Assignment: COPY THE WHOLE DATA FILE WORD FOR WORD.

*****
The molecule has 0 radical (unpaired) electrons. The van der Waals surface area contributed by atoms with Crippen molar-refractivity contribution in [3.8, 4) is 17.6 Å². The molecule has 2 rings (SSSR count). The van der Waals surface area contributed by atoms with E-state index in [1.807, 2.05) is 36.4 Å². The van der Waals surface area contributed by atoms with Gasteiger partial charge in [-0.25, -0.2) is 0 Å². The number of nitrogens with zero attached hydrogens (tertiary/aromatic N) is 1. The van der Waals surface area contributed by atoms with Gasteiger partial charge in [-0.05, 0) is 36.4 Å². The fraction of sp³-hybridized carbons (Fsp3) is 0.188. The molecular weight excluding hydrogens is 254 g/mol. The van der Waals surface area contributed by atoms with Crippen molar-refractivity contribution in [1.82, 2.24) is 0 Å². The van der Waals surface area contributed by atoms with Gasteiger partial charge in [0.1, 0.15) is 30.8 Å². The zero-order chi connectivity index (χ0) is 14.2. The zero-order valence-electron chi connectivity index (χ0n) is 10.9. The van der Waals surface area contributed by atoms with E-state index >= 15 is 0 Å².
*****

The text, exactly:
The molecule has 0 radical (unpaired) electrons. The van der Waals surface area contributed by atoms with Crippen molar-refractivity contribution in [3.8, 4) is 17.6 Å². The molecule has 2 rings (SSSR count). The van der Waals surface area contributed by atoms with E-state index in [1.807, 2.05) is 36.4 Å². The van der Waals surface area contributed by atoms with Gasteiger partial charge in [-0.25, -0.2) is 0 Å². The number of nitrogens with zero attached hydrogens (tertiary/aromatic N) is 1. The van der Waals surface area contributed by atoms with Gasteiger partial charge in [-0.05, 0) is 36.4 Å². The fraction of sp³-hybridized carbons (Fsp3) is 0.188. The molecular weight excluding hydrogens is 254 g/mol. The van der Waals surface area contributed by atoms with Crippen molar-refractivity contribution in [1.82, 2.24) is 0 Å². The van der Waals surface area contributed by atoms with Gasteiger partial charge in [0.1, 0.15) is 30.8 Å². The zero-order chi connectivity index (χ0) is 14.2. The zero-order valence-electron chi connectivity index (χ0n) is 10.9. The van der Waals surface area contributed by atoms with E-state index >= 15 is 0 Å².